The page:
And there’s also a lack of coordination among local government, the United Nations and other nongovernmental organizations. They are parallel bureaucracies that don’t mingle much. The problem with that becomes evident when a disaster strikes, making coordination  next to impossible.

Nickerson has been talking with officials, trying to gently get them to prepare for an influx of refugees from Port-au-Prince. With the collapse of the capital, the centralized government has been wiped out. Regional officials who have never made decisions – or had resources to do so – now find themselves forced into that role.

Many don’t believe there will be a surge in victims and refugees, as Nickerson does. Part of that may be the unprecedented scope of damage from the earthquake; it’s hard to fathom.


And part of it may be the cultural split between northern and southern Haiti. Many believe that refugees from the south would resettle in that part of the country, rather than come north.

Nickerson has come to Cap about 35 times in the last decade, and every time he learns something new, like peeling back the layers of an onion.

”The thing of it is, I have no idea how big an onion it is,” said Nickerson.


Konbit Sante has worked to help Cap Haitien’s health officials strengthen its public medical system, through Justinian Hospital and a clinic at Fort Saint Michel, one of the city’s poorest neighborhoods.

The nonprofit funds 26 jobs at the Justinian and the clinic. Via the clinic, it provides outreach workers who make their way through neighborhoods carved out among garbage dumps to help mothers of young babies. Amid the refuse, they vaccinate children and teach mothers about breastfeeding.


It also helps identify and fill specific needs.

Konbit Sante built a pediatric outpatient clinic at the hospital, for instance. Maine electricians have upgraded parts of the wiring system to maintain critical operations, even during blackouts. Konbit Sante secured donations from Maine Medical Center in Portland to equip a neonatal intensive care unit.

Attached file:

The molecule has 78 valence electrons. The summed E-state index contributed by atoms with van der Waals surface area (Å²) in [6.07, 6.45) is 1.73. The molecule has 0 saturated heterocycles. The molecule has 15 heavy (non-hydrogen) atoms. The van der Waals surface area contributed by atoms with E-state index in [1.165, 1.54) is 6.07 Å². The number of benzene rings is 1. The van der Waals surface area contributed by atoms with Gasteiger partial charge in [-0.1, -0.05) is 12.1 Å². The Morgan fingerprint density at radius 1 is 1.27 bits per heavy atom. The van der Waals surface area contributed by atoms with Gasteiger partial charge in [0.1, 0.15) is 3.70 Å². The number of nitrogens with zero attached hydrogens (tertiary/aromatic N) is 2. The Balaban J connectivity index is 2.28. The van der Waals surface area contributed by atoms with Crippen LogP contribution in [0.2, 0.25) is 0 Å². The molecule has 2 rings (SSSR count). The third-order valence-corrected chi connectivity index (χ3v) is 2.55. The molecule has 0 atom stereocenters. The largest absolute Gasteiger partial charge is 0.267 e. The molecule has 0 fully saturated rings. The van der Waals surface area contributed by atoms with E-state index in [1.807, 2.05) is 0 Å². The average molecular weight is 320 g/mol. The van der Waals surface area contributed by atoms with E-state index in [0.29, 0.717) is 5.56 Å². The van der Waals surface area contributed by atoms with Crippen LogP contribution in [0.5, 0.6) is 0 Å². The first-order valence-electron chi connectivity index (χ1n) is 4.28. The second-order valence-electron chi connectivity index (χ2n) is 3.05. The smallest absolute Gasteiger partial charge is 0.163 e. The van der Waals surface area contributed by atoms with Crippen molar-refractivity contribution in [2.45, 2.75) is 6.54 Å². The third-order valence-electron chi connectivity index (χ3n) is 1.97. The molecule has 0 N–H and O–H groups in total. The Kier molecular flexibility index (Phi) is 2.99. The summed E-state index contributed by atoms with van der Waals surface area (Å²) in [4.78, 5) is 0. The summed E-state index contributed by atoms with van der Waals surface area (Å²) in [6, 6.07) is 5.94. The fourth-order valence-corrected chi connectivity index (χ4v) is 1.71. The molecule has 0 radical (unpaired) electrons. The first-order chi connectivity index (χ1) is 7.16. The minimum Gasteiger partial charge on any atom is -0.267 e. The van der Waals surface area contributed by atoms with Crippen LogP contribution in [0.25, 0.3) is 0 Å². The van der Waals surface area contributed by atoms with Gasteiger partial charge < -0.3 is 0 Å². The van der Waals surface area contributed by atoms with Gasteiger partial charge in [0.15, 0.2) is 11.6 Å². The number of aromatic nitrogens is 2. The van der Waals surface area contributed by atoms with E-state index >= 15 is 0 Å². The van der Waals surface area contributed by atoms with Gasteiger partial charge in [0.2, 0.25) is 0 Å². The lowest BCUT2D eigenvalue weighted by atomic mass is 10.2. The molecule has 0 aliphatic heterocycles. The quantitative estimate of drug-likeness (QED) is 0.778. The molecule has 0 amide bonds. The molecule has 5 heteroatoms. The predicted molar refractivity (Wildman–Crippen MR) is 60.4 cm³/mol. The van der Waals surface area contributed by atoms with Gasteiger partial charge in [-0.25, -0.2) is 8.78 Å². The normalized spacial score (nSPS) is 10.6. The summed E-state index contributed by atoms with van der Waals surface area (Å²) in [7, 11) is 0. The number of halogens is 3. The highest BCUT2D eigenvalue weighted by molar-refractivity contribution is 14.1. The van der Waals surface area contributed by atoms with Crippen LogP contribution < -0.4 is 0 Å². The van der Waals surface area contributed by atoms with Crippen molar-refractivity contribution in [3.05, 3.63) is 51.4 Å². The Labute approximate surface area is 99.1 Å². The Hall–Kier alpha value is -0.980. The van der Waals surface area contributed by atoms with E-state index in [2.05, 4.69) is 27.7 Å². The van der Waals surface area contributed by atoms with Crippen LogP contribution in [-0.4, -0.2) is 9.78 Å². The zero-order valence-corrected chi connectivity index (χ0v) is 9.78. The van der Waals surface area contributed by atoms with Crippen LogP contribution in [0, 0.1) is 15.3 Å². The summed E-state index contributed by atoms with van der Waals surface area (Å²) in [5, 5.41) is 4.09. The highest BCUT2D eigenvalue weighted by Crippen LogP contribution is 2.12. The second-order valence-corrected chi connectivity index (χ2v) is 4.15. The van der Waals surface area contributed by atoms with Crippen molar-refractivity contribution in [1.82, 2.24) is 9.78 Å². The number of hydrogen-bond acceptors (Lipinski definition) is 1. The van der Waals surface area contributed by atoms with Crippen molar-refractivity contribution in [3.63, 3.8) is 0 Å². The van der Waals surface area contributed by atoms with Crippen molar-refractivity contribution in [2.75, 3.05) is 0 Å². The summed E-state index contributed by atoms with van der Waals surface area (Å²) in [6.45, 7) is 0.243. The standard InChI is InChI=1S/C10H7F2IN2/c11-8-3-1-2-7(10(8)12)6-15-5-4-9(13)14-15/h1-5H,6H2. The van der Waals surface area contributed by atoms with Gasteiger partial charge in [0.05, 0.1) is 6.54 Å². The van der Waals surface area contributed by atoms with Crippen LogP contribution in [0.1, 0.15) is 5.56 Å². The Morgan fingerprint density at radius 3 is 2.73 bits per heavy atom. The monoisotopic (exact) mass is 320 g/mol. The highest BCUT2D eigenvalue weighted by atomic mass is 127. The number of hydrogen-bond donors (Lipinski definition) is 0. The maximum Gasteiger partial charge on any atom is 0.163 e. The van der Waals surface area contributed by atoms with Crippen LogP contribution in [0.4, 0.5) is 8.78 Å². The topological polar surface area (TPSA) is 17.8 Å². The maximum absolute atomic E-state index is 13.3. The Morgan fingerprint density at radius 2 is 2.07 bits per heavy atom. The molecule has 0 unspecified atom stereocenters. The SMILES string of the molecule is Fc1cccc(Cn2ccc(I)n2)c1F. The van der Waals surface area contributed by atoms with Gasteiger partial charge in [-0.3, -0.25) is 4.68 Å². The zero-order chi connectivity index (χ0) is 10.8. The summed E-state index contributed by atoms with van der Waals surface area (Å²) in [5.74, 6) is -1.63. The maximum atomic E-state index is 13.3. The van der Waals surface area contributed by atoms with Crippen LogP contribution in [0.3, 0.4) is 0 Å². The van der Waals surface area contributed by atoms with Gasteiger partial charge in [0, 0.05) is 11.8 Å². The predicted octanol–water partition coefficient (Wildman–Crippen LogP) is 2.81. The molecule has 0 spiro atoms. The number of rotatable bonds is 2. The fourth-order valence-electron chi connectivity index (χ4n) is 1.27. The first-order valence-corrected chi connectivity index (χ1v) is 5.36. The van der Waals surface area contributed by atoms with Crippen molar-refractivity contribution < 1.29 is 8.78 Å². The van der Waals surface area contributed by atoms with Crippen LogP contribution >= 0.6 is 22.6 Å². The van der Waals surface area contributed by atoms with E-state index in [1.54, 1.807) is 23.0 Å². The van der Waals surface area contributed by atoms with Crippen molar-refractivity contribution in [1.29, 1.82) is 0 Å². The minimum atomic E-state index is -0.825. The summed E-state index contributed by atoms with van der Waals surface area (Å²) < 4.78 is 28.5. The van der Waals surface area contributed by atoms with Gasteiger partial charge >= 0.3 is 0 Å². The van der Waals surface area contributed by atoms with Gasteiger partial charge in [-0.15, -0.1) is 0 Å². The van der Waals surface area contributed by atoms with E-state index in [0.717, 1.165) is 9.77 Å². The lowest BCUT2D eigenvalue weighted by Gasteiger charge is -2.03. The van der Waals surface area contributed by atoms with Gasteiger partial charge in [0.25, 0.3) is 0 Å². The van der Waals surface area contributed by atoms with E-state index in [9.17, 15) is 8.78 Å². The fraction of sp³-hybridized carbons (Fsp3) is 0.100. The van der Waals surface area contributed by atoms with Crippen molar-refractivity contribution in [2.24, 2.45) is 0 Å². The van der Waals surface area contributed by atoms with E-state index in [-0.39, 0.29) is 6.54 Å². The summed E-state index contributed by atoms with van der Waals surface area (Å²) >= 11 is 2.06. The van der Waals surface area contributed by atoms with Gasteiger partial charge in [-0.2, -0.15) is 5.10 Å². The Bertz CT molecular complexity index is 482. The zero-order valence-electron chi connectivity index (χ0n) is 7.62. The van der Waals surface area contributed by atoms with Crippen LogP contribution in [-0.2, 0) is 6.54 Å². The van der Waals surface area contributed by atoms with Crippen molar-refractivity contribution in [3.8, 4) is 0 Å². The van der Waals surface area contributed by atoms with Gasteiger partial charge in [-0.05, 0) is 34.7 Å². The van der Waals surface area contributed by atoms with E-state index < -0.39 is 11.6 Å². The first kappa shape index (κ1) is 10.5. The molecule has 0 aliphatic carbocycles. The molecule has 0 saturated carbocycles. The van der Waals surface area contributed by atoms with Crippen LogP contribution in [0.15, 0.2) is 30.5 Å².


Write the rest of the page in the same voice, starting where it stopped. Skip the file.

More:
The general model of doing this type of work in Haiti involves foreign groups ignoring government officials and essentially setting up operations and running them with foreigners.

Konbit Sante takes a different approach, by partnering with hospital and health ministry officials, asking them what help they need and then coordinating efforts stateside to meet those needs. It has offices right on the grounds of Justinian and is seen as part of the system.

”When tough things happen and you have a depth of relationship and a depth of experience, it allows you to sit as people together to try to solve what can start to be viewed as a common problem,” said Nickerson.

Local officials appreciate that difference in approach because it shows respect for Haitians, said Dr. Jean-Gracia Coq, medical director at Justinian.


The hospital has received help in the past from numerous NGOs, said Dr. Marie-Carmelle Leconte, who is in charge of the hospital’s operating room and of anesthesiology.

The NGOs would do a short-term pilot program and then would be gone, she explained.

”With Konbit Sante, this is a permanent relationship,” said Leconte.

The model brings to mind the old saying about giving a man a fish or teaching him to fish, but Nickerson discounts that as arrogant. It assumes, in this case, that the Haitians don’t know anything about health care.

”It’s more like, ‘I know about fishing, and you know about fishing, and this is a really tough pond to fish, so let’s work together,’ ” said Nickerson.

There are several initiatives at the Justinian that will move forward, though the earthquake has likely delayed one of them.